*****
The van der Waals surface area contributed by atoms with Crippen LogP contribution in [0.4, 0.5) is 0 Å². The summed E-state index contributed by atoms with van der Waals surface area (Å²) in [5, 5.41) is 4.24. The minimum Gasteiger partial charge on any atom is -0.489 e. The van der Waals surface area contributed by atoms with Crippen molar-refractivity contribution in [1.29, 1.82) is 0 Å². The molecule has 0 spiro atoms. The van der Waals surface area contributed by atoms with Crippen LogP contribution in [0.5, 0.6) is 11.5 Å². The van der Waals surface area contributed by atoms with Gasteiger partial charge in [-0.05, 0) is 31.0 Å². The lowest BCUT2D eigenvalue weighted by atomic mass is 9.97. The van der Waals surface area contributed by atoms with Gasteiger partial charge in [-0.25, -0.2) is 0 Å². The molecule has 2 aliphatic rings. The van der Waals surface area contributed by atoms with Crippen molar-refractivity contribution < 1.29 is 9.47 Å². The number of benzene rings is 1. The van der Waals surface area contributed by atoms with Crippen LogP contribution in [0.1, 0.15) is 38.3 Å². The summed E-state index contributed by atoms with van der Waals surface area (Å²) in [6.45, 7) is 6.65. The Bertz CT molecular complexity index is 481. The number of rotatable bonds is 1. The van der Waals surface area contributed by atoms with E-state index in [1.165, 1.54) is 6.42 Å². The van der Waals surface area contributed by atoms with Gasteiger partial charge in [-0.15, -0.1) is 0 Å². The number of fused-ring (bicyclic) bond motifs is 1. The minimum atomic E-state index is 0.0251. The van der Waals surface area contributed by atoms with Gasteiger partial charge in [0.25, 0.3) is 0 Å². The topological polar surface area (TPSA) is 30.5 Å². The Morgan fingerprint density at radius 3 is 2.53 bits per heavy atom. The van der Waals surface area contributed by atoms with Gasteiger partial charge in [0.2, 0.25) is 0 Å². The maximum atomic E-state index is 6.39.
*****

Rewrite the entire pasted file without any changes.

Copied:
The van der Waals surface area contributed by atoms with Crippen LogP contribution in [0.4, 0.5) is 0 Å². The summed E-state index contributed by atoms with van der Waals surface area (Å²) in [5, 5.41) is 4.24. The minimum Gasteiger partial charge on any atom is -0.489 e. The van der Waals surface area contributed by atoms with Crippen molar-refractivity contribution in [1.29, 1.82) is 0 Å². The molecule has 0 spiro atoms. The van der Waals surface area contributed by atoms with Crippen LogP contribution in [0.5, 0.6) is 11.5 Å². The van der Waals surface area contributed by atoms with Gasteiger partial charge in [-0.05, 0) is 31.0 Å². The lowest BCUT2D eigenvalue weighted by atomic mass is 9.97. The van der Waals surface area contributed by atoms with Gasteiger partial charge in [-0.25, -0.2) is 0 Å². The molecule has 2 aliphatic rings. The van der Waals surface area contributed by atoms with Crippen molar-refractivity contribution < 1.29 is 9.47 Å². The number of benzene rings is 1. The van der Waals surface area contributed by atoms with Crippen LogP contribution in [0.1, 0.15) is 38.3 Å². The summed E-state index contributed by atoms with van der Waals surface area (Å²) in [6.45, 7) is 6.65. The Bertz CT molecular complexity index is 481. The number of rotatable bonds is 1. The van der Waals surface area contributed by atoms with E-state index in [1.165, 1.54) is 6.42 Å². The van der Waals surface area contributed by atoms with Gasteiger partial charge in [-0.15, -0.1) is 0 Å². The number of fused-ring (bicyclic) bond motifs is 1. The minimum atomic E-state index is 0.0251. The van der Waals surface area contributed by atoms with Gasteiger partial charge in [0.25, 0.3) is 0 Å². The topological polar surface area (TPSA) is 30.5 Å². The Morgan fingerprint density at radius 3 is 2.53 bits per heavy atom. The van der Waals surface area contributed by atoms with Gasteiger partial charge in [0.2, 0.25) is 0 Å². The maximum atomic E-state index is 6.39.